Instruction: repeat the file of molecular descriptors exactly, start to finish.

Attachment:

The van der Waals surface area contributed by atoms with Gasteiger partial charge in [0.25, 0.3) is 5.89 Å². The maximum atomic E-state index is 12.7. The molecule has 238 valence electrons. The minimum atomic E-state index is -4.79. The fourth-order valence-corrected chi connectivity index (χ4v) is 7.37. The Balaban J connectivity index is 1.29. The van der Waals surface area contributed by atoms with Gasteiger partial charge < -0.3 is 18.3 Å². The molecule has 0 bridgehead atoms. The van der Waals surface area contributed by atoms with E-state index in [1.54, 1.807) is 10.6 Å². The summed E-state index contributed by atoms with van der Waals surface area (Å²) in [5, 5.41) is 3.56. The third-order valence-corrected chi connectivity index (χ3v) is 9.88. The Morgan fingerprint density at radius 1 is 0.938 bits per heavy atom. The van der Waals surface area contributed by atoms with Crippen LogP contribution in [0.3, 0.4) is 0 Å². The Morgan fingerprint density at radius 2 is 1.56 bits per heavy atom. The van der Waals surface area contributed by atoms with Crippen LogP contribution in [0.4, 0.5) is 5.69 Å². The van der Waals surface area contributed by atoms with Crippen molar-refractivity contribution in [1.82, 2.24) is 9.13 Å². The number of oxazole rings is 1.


The van der Waals surface area contributed by atoms with Gasteiger partial charge in [0.25, 0.3) is 5.89 Å². The maximum atomic E-state index is 12.7. The molecule has 238 valence electrons. The minimum atomic E-state index is -4.79. The fourth-order valence-corrected chi connectivity index (χ4v) is 7.37. The Balaban J connectivity index is 1.29. The van der Waals surface area contributed by atoms with Gasteiger partial charge < -0.3 is 18.3 Å². The molecule has 0 bridgehead atoms. The van der Waals surface area contributed by atoms with E-state index in [1.54, 1.807) is 10.6 Å². The summed E-state index contributed by atoms with van der Waals surface area (Å²) in [5, 5.41) is 3.56. The third-order valence-corrected chi connectivity index (χ3v) is 9.88. The Morgan fingerprint density at radius 1 is 0.938 bits per heavy atom. The van der Waals surface area contributed by atoms with Crippen LogP contribution in [0.3, 0.4) is 0 Å². The Morgan fingerprint density at radius 2 is 1.56 bits per heavy atom. The van der Waals surface area contributed by atoms with Crippen LogP contribution in [0.4, 0.5) is 5.69 Å². The van der Waals surface area contributed by atoms with Crippen molar-refractivity contribution in [1.82, 2.24) is 9.13 Å². The number of oxazole rings is 1.